1. As a ceremonial structure for druids.

Another theory is that ringforts were essentially ceremonial, that within their walls the druids would perform their sacred rites. This, to me, overlooks the obvious defensive nature of a fort. And then what was the purpose of the rings of standing stones that the druids built outside the forts?

  1. Smaller ringforts were simply farmsteads.

How would a farmer protect himself from the frequent raiders and the attacks of neighboring clans, if he lived far from the others of his tuath (clan)? He might construct a small fort of stones where he could defend his family and his livestock. This theory, I like. It makes eminent sense for some of the smaller ringforts.

  1. Ringforts were merely cattle enclosures.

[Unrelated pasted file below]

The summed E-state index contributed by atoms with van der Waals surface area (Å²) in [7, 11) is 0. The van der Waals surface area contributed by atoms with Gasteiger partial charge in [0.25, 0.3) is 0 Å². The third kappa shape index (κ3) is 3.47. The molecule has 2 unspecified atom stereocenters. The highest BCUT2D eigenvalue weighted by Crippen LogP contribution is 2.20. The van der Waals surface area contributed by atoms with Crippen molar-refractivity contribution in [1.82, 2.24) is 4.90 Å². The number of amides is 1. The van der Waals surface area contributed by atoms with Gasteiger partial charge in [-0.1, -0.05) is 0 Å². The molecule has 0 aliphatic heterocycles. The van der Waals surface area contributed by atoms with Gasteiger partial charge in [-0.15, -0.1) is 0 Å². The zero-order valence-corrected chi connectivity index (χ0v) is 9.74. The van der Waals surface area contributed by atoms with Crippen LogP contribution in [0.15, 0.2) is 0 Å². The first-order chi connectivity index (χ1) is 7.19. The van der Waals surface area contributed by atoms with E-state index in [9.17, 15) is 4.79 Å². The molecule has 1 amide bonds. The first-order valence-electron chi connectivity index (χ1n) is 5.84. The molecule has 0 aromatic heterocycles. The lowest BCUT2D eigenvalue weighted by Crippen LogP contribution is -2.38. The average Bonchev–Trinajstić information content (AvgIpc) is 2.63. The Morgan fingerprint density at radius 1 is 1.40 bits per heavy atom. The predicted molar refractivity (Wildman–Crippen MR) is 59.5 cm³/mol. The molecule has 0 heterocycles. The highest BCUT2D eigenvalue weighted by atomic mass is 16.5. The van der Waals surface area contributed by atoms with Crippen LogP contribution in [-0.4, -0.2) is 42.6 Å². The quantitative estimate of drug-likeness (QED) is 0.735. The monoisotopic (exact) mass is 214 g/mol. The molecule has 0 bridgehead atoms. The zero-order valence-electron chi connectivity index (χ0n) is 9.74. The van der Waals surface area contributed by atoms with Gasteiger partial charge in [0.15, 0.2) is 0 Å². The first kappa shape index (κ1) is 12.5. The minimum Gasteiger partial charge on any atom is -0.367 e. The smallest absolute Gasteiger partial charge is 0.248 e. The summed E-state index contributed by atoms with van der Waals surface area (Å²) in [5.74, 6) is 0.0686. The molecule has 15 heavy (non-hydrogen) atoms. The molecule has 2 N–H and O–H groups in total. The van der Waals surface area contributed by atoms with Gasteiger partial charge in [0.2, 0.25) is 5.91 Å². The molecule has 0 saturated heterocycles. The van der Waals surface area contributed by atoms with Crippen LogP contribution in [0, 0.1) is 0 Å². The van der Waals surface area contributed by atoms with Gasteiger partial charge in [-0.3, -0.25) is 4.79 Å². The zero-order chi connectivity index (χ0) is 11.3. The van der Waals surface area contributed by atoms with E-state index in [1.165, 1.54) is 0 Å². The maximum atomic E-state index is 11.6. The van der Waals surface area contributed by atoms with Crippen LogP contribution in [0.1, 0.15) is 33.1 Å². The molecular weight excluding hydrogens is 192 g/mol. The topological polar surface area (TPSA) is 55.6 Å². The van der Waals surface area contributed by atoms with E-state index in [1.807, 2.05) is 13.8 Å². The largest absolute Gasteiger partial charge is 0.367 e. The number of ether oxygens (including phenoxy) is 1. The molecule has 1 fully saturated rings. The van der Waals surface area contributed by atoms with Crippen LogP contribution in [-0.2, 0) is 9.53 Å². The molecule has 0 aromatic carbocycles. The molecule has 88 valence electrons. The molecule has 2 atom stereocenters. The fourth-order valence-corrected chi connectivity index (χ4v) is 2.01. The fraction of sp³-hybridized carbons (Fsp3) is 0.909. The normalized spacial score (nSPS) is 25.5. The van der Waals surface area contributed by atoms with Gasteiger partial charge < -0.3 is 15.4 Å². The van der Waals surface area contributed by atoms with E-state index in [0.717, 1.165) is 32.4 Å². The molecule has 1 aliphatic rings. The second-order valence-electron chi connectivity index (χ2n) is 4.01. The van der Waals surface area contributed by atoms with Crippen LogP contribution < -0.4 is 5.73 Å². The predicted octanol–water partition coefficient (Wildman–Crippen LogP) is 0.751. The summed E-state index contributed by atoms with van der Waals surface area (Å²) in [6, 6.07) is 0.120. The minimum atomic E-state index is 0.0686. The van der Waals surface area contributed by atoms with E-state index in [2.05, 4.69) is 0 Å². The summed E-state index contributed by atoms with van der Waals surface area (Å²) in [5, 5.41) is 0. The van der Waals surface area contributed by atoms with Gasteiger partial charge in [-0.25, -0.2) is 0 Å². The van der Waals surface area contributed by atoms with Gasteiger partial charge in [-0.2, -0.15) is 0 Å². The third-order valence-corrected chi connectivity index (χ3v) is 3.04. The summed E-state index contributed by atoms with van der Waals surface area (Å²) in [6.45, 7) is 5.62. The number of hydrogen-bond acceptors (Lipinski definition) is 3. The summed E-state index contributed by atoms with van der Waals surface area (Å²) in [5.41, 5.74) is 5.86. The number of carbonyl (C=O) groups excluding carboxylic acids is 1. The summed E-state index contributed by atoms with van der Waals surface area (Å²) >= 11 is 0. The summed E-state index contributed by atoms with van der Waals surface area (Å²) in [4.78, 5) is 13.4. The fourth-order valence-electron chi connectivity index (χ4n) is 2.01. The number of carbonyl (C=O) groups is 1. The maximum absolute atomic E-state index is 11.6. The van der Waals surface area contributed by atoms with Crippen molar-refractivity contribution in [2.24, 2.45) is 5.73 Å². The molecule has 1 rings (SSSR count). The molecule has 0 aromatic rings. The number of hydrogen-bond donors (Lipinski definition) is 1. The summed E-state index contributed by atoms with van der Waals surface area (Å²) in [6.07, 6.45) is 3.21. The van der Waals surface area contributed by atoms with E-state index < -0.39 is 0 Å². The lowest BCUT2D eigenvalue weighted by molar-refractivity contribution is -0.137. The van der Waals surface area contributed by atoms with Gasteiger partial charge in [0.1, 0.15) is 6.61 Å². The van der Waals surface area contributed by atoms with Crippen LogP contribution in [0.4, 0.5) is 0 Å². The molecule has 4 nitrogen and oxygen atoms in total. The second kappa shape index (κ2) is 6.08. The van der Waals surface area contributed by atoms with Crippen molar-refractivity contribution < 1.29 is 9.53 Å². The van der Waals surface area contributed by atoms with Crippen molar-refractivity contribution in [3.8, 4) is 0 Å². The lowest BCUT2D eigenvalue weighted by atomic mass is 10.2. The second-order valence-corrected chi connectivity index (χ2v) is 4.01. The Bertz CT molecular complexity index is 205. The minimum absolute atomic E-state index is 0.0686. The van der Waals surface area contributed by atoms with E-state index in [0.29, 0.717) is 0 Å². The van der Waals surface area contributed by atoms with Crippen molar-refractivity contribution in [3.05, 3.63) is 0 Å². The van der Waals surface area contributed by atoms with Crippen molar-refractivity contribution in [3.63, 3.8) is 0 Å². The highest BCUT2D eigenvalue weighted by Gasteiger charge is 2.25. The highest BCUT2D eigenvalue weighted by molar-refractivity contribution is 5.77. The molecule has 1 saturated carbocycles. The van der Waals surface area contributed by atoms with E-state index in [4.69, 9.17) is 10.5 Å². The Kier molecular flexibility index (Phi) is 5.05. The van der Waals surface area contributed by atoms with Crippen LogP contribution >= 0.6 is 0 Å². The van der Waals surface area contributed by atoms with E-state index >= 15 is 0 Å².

How would members of a tuath protect their cattle from the frequent raids of their enemies? They might band together and build a large stone enclosure. When the alarm sounded and the cattle raiders came—and cattle-raiding was a common problem—they would herd their livestock inside. Once their cattle, which was their wealth, was safely within, they could go out and meet the enemy in battle.

Perhaps each night they also herded their cattle inside the fort to keep them safe from wolves. Then they could sleep easily in their roundhouses. I find merit to this theory as well.

  1. Ringforts were used for industry.

Some sites provide little evidence of habitation, but instead show remains of pottery making. On the coast in County Cork. one such ringfort suggests a center for trading with the continent. This may simply be a later use for a ringfort during the Christian era.

  1. Ringforts were mainly for defense.
    Ringfort-and-palisade

    Remains of Stone Ringfort, with Reconstructed Palisade